Iris Murdoch, The Black Prince (Penguin, 2003 )
Walker Percy, The Moviegoer (Farrar Straus 2018 )
Laurence Sterne, Tristram Shandy (Norton, 1980 )
All meetings at 10:10 am in Olin 101.
Friday, September 14 – Milan Kundera, The Unbearable Lightness of Being
Milan Kundera, The Art of the Novel (excerpts)
Saturday, September 15 – Thomas Mann, Death in Venice
Friday, October 19 – Laurence Sterne, Tristram Shandy
Saturday, October 20 – Laurence Sterne, Tristram Shandy
Friday, November 16 – Denis Diderot, Jacques the Fatalist
Saturday, November 17 –Franz Kafka, The Castle
Friday, December 14 –Walker Percy, The Moviegoer
Saturday, December 15 – Iris Murdoch, The Black Prince
By Class Assistant: Dominique Spencer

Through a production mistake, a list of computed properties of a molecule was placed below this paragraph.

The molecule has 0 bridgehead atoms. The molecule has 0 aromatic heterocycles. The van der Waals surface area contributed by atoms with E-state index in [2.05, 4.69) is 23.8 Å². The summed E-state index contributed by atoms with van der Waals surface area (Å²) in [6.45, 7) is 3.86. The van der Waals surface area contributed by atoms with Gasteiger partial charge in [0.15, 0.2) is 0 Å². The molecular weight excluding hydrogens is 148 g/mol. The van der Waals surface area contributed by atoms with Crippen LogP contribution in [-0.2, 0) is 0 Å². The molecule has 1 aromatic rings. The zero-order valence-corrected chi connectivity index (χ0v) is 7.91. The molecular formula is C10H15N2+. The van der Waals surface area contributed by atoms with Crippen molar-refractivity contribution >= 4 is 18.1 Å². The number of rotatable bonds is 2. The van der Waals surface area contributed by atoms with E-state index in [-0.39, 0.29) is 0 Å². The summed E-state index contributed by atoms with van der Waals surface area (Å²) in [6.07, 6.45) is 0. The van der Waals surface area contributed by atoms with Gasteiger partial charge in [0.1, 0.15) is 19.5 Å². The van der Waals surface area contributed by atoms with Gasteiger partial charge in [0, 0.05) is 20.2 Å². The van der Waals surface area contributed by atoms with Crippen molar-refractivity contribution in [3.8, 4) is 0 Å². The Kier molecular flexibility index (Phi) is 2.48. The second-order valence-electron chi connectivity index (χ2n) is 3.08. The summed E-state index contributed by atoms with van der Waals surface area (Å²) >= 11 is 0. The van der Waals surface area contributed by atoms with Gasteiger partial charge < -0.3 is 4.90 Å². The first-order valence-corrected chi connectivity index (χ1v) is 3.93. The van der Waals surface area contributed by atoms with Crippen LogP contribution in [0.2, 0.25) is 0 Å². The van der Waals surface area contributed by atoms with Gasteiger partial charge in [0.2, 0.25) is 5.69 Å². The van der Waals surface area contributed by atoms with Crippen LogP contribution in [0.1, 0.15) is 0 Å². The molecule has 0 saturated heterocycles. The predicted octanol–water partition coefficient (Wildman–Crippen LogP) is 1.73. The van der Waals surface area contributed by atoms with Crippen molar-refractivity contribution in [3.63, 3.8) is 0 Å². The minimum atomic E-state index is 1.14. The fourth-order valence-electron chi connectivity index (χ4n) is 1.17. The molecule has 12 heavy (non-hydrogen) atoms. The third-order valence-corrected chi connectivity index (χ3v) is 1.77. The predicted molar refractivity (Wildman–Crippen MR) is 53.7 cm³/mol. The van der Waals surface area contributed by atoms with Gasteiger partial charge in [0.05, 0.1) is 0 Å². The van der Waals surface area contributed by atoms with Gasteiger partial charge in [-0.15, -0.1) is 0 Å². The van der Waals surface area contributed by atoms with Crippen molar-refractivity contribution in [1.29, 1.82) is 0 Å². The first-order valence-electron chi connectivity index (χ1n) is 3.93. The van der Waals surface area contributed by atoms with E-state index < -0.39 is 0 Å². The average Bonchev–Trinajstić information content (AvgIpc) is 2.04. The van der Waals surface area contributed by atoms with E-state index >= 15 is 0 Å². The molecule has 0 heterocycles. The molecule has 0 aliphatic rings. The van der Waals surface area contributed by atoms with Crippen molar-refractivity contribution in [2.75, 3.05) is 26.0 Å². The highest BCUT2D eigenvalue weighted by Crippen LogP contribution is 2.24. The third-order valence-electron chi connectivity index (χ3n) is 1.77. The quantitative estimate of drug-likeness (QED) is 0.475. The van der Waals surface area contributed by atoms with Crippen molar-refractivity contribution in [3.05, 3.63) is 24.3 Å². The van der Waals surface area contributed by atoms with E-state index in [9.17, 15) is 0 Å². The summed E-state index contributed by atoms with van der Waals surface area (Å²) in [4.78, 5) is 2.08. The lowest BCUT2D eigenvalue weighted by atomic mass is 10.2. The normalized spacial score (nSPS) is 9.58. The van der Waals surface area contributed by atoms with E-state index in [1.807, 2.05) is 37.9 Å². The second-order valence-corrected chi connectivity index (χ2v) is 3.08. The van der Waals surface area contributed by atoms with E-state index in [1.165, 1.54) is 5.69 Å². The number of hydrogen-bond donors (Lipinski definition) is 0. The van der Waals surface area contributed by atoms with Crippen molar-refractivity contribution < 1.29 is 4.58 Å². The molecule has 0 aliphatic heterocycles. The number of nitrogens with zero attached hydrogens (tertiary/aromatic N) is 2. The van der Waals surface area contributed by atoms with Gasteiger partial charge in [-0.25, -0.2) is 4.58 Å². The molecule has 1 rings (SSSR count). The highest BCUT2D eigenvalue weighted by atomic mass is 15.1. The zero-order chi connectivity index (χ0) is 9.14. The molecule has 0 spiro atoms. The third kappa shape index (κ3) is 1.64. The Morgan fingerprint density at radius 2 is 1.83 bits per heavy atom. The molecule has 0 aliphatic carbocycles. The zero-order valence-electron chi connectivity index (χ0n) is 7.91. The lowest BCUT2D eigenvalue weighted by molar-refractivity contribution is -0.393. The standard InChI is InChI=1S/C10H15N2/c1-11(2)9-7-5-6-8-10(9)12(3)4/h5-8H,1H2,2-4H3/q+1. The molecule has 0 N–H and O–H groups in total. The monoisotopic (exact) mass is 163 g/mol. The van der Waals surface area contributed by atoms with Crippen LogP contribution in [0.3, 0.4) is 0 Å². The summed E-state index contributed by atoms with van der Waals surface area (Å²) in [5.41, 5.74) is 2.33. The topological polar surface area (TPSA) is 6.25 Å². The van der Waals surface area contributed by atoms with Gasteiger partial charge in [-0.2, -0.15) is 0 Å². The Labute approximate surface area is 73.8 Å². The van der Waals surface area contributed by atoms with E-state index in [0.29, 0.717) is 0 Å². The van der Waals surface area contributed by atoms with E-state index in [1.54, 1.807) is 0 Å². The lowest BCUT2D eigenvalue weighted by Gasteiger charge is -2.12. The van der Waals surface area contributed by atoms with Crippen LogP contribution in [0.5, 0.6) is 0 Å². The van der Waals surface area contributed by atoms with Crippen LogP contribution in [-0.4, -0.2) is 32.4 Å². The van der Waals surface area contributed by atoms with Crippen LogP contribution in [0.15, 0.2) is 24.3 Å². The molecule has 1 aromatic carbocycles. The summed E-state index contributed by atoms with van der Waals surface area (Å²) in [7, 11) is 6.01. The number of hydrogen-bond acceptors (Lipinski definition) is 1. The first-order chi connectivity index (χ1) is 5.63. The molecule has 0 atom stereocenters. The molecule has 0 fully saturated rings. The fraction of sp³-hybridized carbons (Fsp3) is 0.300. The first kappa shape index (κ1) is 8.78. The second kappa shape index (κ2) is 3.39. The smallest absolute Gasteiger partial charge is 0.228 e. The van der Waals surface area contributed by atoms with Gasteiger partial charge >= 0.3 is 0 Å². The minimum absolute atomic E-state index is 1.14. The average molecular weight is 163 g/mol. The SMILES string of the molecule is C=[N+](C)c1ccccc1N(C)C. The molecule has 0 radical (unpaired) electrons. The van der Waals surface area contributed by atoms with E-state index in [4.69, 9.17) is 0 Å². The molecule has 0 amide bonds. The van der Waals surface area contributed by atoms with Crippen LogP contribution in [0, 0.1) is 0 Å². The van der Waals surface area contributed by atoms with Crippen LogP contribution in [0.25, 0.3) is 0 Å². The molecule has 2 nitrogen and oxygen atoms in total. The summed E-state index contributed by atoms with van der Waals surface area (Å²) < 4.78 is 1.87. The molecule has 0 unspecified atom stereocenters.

All meetings at 10:10 am in Olin 101.
Friday, September 14 – No Class. Class begins the following week.
Saturday, September 15 – No Class. Class begins the following week.
Friday, September 21 – Milan Kundera, The Unbearable Lightness of Being
Milan Kundera, The Art of the Novel (excerpts). The Unbearable Lightness of Being concerned with themes (e.g. love and infidelity), cataloguing, and Menippean Satire. The historical elements underlying the novel, including: Prague Spring (the liberalization of Czechoslovakia during 1968/after WW2) and the election of Alexander Dub?ek. The Unbearable Lightness... not overly concerned with realism/verisimilitude, but more so identifiable with Mennippean Satire.
Fiction (Menippean Satire)
Authors: Charles Dickens and Honoré De Balzac (e.g. Balzac capturing the details and minuteness of things)
Authors: Lucian of Samosata, Marcus Terentius Varro, and Lewis Carroll (e.g. In Alice in Wonderland; Alice’s curiosity as her downfall)